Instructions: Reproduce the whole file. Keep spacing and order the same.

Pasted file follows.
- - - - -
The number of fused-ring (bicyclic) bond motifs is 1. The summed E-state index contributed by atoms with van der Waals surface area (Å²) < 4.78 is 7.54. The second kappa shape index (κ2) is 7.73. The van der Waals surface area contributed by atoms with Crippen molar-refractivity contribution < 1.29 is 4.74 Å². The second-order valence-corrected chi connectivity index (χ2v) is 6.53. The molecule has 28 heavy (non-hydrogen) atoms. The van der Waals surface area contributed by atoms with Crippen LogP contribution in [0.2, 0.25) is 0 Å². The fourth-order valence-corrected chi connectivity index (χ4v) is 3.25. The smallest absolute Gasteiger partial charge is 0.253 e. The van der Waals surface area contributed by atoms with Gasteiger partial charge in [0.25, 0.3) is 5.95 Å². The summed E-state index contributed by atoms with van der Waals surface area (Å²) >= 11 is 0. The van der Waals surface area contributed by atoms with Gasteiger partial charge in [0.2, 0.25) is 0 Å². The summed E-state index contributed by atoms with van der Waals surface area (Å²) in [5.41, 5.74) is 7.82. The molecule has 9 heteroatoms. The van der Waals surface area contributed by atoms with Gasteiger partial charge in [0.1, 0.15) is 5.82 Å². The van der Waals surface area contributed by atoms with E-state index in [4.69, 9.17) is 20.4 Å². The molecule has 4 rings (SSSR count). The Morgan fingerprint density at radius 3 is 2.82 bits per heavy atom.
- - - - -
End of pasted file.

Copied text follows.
The number of fused-ring (bicyclic) bond motifs is 1. The summed E-state index contributed by atoms with van der Waals surface area (Å²) < 4.78 is 7.54. The second kappa shape index (κ2) is 7.73. The van der Waals surface area contributed by atoms with Crippen molar-refractivity contribution < 1.29 is 4.74 Å². The second-order valence-corrected chi connectivity index (χ2v) is 6.53. The molecule has 28 heavy (non-hydrogen) atoms. The van der Waals surface area contributed by atoms with Crippen LogP contribution in [0.2, 0.25) is 0 Å². The fourth-order valence-corrected chi connectivity index (χ4v) is 3.25. The smallest absolute Gasteiger partial charge is 0.253 e. The van der Waals surface area contributed by atoms with Gasteiger partial charge in [0.25, 0.3) is 5.95 Å². The summed E-state index contributed by atoms with van der Waals surface area (Å²) >= 11 is 0. The van der Waals surface area contributed by atoms with Gasteiger partial charge in [0.2, 0.25) is 0 Å². The summed E-state index contributed by atoms with van der Waals surface area (Å²) in [5.41, 5.74) is 7.82. The molecule has 9 heteroatoms. The van der Waals surface area contributed by atoms with Gasteiger partial charge in [0.1, 0.15) is 5.82 Å². The van der Waals surface area contributed by atoms with E-state index in [4.69, 9.17) is 20.4 Å². The molecule has 4 rings (SSSR count). The Morgan fingerprint density at radius 3 is 2.82 bits per heavy atom.